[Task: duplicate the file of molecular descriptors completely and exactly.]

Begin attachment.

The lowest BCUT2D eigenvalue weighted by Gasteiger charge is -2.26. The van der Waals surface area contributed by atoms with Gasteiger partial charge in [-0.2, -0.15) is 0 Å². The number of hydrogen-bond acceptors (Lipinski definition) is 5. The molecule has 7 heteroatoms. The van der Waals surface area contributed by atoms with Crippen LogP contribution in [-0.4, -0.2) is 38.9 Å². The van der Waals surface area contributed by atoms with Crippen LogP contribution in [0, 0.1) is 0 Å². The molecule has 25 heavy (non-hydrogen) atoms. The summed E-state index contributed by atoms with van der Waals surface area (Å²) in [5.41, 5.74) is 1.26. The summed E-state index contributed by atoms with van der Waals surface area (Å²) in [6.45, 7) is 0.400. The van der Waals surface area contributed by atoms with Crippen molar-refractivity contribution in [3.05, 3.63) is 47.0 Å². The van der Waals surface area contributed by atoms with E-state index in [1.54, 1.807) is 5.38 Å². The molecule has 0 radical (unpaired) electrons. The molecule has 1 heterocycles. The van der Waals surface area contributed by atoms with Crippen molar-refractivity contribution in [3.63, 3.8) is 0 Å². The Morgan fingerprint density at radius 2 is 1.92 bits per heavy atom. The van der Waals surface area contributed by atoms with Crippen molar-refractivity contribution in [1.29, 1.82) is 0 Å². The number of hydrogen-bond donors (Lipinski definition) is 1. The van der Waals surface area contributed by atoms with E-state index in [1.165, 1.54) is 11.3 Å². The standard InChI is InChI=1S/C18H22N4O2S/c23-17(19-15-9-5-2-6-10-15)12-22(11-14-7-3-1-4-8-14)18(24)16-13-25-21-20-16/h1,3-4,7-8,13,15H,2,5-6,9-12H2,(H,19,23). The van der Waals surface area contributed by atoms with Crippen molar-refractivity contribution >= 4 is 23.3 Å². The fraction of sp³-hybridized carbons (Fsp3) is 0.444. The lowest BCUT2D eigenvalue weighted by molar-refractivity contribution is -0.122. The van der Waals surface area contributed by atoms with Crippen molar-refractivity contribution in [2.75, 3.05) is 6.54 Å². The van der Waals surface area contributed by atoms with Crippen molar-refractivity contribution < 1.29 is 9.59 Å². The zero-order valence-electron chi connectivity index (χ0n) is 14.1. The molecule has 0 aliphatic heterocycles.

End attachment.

The lowest BCUT2D eigenvalue weighted by Gasteiger charge is -2.26. The van der Waals surface area contributed by atoms with Gasteiger partial charge in [-0.2, -0.15) is 0 Å². The number of hydrogen-bond acceptors (Lipinski definition) is 5. The molecule has 7 heteroatoms. The van der Waals surface area contributed by atoms with Crippen LogP contribution in [-0.4, -0.2) is 38.9 Å². The van der Waals surface area contributed by atoms with Crippen LogP contribution in [0, 0.1) is 0 Å². The molecule has 25 heavy (non-hydrogen) atoms. The summed E-state index contributed by atoms with van der Waals surface area (Å²) in [5.41, 5.74) is 1.26. The summed E-state index contributed by atoms with van der Waals surface area (Å²) in [6.45, 7) is 0.400. The van der Waals surface area contributed by atoms with Crippen molar-refractivity contribution in [3.05, 3.63) is 47.0 Å². The van der Waals surface area contributed by atoms with E-state index in [1.54, 1.807) is 5.38 Å². The molecule has 0 radical (unpaired) electrons. The molecule has 1 heterocycles. The van der Waals surface area contributed by atoms with Crippen molar-refractivity contribution in [3.63, 3.8) is 0 Å². The Morgan fingerprint density at radius 2 is 1.92 bits per heavy atom. The van der Waals surface area contributed by atoms with Crippen molar-refractivity contribution in [1.29, 1.82) is 0 Å². The number of hydrogen-bond donors (Lipinski definition) is 1. The van der Waals surface area contributed by atoms with E-state index in [1.165, 1.54) is 11.3 Å². The standard InChI is InChI=1S/C18H22N4O2S/c23-17(19-15-9-5-2-6-10-15)12-22(11-14-7-3-1-4-8-14)18(24)16-13-25-21-20-16/h1,3-4,7-8,13,15H,2,5-6,9-12H2,(H,19,23). The van der Waals surface area contributed by atoms with Crippen molar-refractivity contribution >= 4 is 23.3 Å². The fraction of sp³-hybridized carbons (Fsp3) is 0.444. The lowest BCUT2D eigenvalue weighted by molar-refractivity contribution is -0.122. The van der Waals surface area contributed by atoms with Crippen molar-refractivity contribution in [2.75, 3.05) is 6.54 Å². The van der Waals surface area contributed by atoms with Crippen molar-refractivity contribution < 1.29 is 9.59 Å². The zero-order valence-electron chi connectivity index (χ0n) is 14.1. The molecule has 0 aliphatic heterocycles.